The first Fiver of 2008

Our two eminent judges, Phil Welch of Euro RSCG Riley and Russell Upton of ThirtyThree, are both writers. They decided that, to ensure even-handedness, they would call on independent observers to add their views to the mix...

R: Phil?
P: Yes, Russell.
R: I'm worried
P: Why's that?
R: Well, what with us both being writers, there's a danger this month's judging will lack the more rounded appreciation a copywriter/art-director combo might bring.
P: Oh, I don't think so. But perhaps we should ask some passers-by to give us their gut reactions anyway. You know, as an interesting counterpoint to our own incisive, expert analyses.
R: Good idea. Let's get to it.


P: First up, Norwich Union. And not enough words for my liking.
R: Yep, could definitely do with more words.
P: Let's ask that nice Scottish girl behind the bar.
NSGBTB: Well, the media does a pretty good job of targeting young mums (although I still can't quite believe Celeb Babies Magazine actually exists!). So I'm not sure the ad itself needs to be quite so blunt. It also feels to me like the creative team came up with an idea but then couldn't be bothered to follow it through. Personally, I'd have stuck with one letter - "F is for flexitime. It's also for fun and fantastic support". Something like that. Or else worked something out for ABC. But JFSN? It seems a bit lazy to me.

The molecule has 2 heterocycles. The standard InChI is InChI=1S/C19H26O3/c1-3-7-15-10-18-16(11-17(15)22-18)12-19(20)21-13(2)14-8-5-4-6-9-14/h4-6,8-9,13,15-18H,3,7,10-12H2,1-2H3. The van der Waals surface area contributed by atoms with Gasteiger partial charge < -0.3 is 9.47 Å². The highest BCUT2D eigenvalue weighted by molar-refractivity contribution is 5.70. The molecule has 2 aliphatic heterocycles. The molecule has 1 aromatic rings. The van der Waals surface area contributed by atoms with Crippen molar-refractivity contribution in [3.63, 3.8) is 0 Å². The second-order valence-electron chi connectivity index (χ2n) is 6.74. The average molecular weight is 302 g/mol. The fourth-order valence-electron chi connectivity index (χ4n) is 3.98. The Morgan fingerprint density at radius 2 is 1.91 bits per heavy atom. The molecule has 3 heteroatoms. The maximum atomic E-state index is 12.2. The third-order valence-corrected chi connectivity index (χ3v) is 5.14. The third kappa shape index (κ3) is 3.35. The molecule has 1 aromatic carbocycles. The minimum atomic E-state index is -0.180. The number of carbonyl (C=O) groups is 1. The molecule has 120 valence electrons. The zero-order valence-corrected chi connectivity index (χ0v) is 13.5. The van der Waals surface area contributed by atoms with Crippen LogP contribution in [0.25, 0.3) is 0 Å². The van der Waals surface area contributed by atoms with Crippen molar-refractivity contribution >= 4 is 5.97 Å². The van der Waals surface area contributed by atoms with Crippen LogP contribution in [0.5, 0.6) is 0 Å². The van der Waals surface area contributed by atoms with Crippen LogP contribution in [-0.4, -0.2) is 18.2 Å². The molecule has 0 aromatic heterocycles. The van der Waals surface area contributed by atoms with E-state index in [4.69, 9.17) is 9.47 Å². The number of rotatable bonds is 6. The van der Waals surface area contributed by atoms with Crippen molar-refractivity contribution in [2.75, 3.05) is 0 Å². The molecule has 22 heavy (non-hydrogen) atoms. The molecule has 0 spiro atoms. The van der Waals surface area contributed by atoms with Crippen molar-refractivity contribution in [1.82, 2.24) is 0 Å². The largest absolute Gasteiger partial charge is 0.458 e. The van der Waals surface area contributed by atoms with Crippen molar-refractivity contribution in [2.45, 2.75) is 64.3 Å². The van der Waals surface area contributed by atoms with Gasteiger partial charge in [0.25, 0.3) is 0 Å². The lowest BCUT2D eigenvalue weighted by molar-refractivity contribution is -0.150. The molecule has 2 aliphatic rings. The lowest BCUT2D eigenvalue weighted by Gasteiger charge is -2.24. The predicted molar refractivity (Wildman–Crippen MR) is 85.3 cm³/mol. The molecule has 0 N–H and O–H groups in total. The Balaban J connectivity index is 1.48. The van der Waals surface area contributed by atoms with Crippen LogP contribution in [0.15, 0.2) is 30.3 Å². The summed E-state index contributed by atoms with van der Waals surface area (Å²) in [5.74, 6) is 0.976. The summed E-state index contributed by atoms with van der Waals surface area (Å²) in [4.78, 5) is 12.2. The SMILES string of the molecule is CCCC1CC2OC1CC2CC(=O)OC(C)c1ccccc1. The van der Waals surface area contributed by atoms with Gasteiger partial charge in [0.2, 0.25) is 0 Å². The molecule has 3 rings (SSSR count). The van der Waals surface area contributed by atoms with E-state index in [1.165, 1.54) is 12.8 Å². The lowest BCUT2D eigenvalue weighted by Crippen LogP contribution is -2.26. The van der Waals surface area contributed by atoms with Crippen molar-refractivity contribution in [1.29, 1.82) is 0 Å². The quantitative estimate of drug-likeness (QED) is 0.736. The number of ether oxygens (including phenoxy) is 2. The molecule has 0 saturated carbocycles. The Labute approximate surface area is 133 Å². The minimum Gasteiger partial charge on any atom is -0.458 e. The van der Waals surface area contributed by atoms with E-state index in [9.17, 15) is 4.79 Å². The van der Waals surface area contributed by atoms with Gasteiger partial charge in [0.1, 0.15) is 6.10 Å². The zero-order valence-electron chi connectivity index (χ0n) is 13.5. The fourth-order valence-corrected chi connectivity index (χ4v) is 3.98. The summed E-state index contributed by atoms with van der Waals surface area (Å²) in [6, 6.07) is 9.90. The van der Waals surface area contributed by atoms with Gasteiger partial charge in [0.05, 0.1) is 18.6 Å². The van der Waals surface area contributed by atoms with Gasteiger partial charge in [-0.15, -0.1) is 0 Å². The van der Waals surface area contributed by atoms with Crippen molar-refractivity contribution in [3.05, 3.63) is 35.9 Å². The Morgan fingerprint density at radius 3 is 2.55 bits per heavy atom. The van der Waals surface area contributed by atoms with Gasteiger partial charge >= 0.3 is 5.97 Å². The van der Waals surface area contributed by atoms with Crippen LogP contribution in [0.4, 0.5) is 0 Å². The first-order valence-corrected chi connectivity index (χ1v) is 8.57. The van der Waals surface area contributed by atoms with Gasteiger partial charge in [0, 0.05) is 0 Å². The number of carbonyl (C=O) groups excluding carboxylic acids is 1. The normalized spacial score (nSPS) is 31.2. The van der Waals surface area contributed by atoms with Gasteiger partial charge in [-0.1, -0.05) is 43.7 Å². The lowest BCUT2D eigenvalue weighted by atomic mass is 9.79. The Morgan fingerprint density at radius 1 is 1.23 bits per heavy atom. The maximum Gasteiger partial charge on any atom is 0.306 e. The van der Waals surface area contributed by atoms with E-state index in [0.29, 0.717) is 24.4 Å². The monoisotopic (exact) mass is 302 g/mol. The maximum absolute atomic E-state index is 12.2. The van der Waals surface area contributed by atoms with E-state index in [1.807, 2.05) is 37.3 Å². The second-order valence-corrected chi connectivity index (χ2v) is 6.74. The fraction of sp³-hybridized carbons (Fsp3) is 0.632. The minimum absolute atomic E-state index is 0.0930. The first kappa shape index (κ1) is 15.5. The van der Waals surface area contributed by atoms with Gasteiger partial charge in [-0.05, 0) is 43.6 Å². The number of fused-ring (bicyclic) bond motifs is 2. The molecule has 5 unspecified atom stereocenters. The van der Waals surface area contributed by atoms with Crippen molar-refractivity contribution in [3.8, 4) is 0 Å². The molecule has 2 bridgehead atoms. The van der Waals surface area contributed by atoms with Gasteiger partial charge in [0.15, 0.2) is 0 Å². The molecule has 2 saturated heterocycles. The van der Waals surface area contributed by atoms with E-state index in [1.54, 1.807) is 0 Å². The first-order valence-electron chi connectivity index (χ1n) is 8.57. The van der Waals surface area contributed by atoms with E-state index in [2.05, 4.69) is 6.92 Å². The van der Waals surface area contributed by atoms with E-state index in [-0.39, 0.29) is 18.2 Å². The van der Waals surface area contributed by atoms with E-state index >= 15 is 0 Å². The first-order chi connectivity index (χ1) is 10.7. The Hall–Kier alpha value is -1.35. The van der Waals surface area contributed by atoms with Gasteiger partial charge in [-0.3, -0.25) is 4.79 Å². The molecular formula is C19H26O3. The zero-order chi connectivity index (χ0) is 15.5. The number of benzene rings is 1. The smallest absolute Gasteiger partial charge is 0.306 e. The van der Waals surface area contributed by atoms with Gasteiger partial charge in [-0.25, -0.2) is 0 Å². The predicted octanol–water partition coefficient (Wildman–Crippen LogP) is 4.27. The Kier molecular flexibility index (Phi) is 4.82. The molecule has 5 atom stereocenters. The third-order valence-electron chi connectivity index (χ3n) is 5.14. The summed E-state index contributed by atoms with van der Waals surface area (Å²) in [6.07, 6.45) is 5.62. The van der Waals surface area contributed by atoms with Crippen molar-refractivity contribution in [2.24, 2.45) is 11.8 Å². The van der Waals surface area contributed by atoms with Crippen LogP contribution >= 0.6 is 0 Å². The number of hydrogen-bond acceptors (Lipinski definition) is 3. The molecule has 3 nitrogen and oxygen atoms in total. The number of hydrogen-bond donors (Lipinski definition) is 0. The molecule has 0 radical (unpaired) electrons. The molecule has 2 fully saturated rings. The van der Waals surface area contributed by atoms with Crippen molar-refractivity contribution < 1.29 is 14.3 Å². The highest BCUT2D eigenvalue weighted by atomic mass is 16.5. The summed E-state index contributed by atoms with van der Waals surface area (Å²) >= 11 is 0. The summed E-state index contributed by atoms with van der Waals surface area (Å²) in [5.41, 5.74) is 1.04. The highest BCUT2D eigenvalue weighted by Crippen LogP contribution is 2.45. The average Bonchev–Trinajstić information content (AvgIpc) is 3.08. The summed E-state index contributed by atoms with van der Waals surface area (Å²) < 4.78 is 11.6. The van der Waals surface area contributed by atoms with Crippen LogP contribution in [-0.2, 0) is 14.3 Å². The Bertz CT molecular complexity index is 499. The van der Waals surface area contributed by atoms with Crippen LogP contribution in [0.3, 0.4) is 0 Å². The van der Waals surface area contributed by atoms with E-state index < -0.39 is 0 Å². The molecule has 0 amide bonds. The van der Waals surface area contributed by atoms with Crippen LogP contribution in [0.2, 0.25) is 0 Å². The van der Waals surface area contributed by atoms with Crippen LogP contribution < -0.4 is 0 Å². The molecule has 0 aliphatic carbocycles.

R: Ooo, get her!
P: Some people are just too big for their boots.


R: Speaking of which, Boots are up next and this one's got a decent slab of copy.
P: Yeah, much better. A couple of good-sized paragraphs. I wonder what the fella who runs the newsagent thinks.
FWRTN: The cute headline seems consistent with the homely feel of the Boots brand. But surely the product could have been used more imaginatively? The real stumbling block for me, however, is the inexplicably worthy selling point. Are buyers really more interested in "improving customers' lives" than working with an exciting range of products and having a hefty budget to play with? I have my doubts, gents.
P: He thinks it needs more copy, doesn't he?
R: He could be right, you know. Okay, what about Vodafone?

P: Short on wordage.
R: I reckon so, but what's the verdict of the man-on-the-street. Or rather that traffic warden dishing out tickets.
TWDOT: I can see there's a really strong thought behind these ads about letting the internet speak for itself. But, to my mind at least, it all gets rather lost in the execution. Of the two, the telescope has the more engaging headline and the more interesting visual. Interestingly, there's no mention of media but I'm assuming these are press ads. Which begs the question, shouldn't an ad for Online Specialists run, well... online?


P: Whatever. Now, Russ, what do you reckon to this ad for Games Workshop?
R: Well, what little copy there is, is alright.
P: It just needs more, I totally agree. Quick, before the lights change, collar that kid on the red scooter.